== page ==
Even now, the purchase of bare metal can be modeled in commercial cloud (for example, billing by usage or put another way, physical server billing by the hour). The result of this is that a bare metal server request with all the resources needed, and nothing more, can be delivered with a matter of hours.

In the end, the story is not finished here. The evolution of cloud computing has only begun. What do you think the future holds for cloud computing? Connect with me on Twitter….

IBM expands partner ecosystem for VMware users moving to the cloud

More and more organizations are moving their enterprise workloads to the cloud, but they don’t just get there through magic. Often, there’s a lot of expense and risk involved. Occasionally, entire IT operations have to be overhauled. It’s a big challenge.

To face down that challenge, IBM and VMware joined forces earlier this year to help companies move their existing VMware workloads from on-premises environments to the cloud. So far, over 500 VMware clients have tapped IBM Cloud and its almost 50 security-rich cloud data centers to help with the transition.

To make hybrid cloud adoption even faster and easier, today IBM and VMware launched VMware Cloud Foundation on IBM Cloud, a unified platform with compute, storage and network virtualization solutions built in. Not only does this give clients consistent architecture that is based on VMware Validated Designs, it also enables to implement and deploy a VMware software-defined environment in hours versus weeks by automatically provisioning the Cloud Foundation stack on IBM Cloud. Enterprises can then move workloads to the cloud without any changes to them and can continue using the same familiar tools and existing scripts to manage IBM-hosted Cloud Foundation environment.

Of course, no one can overcome a huge challenge alone. It takes teamwork. That’s why IBM is continuing to grow its partner ecosystem to support VMware’s Software-Defined Data Center environments. Here’s just a handful of IBM partners who are helping ease the move to the cloud:

  • HyTrust, which has announced new capabilities for its workload security platform to help organizations reduce risk, automate compliance, and ensure availability in virtualized and cloud environments.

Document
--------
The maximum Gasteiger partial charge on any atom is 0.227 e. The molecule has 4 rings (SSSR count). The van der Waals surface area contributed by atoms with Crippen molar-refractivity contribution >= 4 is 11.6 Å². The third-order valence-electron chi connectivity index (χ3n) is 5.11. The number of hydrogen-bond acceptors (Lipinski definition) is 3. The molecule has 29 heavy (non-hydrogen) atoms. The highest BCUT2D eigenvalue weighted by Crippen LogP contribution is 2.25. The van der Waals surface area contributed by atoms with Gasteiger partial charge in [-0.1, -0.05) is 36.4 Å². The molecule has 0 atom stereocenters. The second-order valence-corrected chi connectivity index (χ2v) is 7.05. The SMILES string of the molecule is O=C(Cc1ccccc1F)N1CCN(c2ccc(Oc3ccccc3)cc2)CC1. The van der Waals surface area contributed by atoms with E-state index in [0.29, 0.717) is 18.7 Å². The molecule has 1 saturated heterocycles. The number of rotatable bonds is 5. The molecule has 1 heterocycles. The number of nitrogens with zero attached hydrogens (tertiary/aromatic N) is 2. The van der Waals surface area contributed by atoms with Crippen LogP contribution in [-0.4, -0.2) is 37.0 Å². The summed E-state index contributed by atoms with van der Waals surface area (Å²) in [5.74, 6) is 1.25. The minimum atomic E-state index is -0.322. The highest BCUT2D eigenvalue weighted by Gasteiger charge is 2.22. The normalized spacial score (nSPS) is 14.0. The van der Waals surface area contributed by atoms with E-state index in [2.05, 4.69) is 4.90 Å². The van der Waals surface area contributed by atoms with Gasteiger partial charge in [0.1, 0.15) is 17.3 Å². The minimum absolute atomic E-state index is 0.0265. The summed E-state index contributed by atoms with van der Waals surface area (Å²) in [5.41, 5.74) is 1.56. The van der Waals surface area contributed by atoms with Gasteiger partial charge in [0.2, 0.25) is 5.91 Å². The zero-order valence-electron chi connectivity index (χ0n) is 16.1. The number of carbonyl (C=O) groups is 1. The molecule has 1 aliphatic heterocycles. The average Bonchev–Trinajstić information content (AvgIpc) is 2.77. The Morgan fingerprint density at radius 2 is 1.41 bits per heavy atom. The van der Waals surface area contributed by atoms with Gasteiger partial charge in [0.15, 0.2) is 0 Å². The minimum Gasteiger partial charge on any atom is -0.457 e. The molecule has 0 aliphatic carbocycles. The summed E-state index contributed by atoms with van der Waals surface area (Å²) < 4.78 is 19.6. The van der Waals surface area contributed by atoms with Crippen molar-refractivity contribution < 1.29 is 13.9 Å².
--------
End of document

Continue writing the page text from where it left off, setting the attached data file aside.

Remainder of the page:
• Veeam Software is helping organizations meet recovery times for all applications and data via a new kind of availability solution that delivers high-speed recovery, data loss avoidance, verified recoverability, leveraged data and complete visibility for VMware Cloud Foundation on IBM Cloud. Veeam is integrated into the Cloud Foundation and vCenter Server offerings on IBM Cloud announced at VMworld. It provides backup and instant virtual machine recovery for the VMware management stack.
  • BMSIX, an IBM partner in Brazil. They’re helping customers such as Multiplus move seamlessly to cloud by providing migration services to manage their entire VMware software portfolio.
  • Zerto, a hypervisor-based business continuity and disaster recovery software. Its ability to reduce downtime to near seconds, restore point tracking, and perform uninterrupted testing and storage-agnostic replication make it an excellent choice for customers looking to minimize downtime.

And then there’s Intel Corporation, which is collaborating with IBM to deliver workload-optimized performance through the use of the Intel Xeon processor E5 v4 product family while protecting data through chip-level, hardware-enforced security with Intel Trusted Execution Technology. IBM Cloud provides customers with the ability to choose bare metal servers or virtual servers that best meet their workload requirements for performance and value. Additionally, IBM Cloud offers customers bare metal servers to help assure that workloads can only run on trusted hardware in a known location.  The Intel and IBM Cloud collaboration enables businesses to deploy Intel-logoVMware’s technologies with the control, security and transparency to accelerate enterprise hybrid cloud deployments.

Raejeanne Skillern, Intel Corporation’s Data Center Group Vice President General Manager for the Cloud Service Provider Group, had this to say about the collaborative effort: “With the acceleration of enterprise hybrid cloud adoption, organizations are beginning to ask where their data resides and how is it protected. We are pleased to be working with IBM Cloud to deliver a unique set of capabilities that enable hardware enforced security in the IBM Cloud to meet our customers’ data protection and compliance requirements.”

Beyond the corporate partners, IBM also has a team of nearly 4,000 service professionals and advisors with the know-how and expertise to help clients migrate VMware environments to the cloud without the hardships they may have anticipated.

Learn more about IBM cloud solutions.

By / August 29, 2016

How do the Cost’s compare: AWS & Azure vs. Softlayer Cloud?

In February 2016, Cirba conducted a study across three different public cloud offerings including Amazon® AWS, Microsoft Azure® Virtual Machines and IBM® SoftLayer® Bare Metal to compare costs and investigate the impact of Bare Metal infrastructure. On a sample of just under 1000 workloads, representative for enterprise usage, SoftLayer Bare Metal servers provided 53% cost savings over AWS….

Watch their interesting video demonstrating these results!

For all information and questions you have regarding Softlayer, dont hesitate to contact me 🙂 !!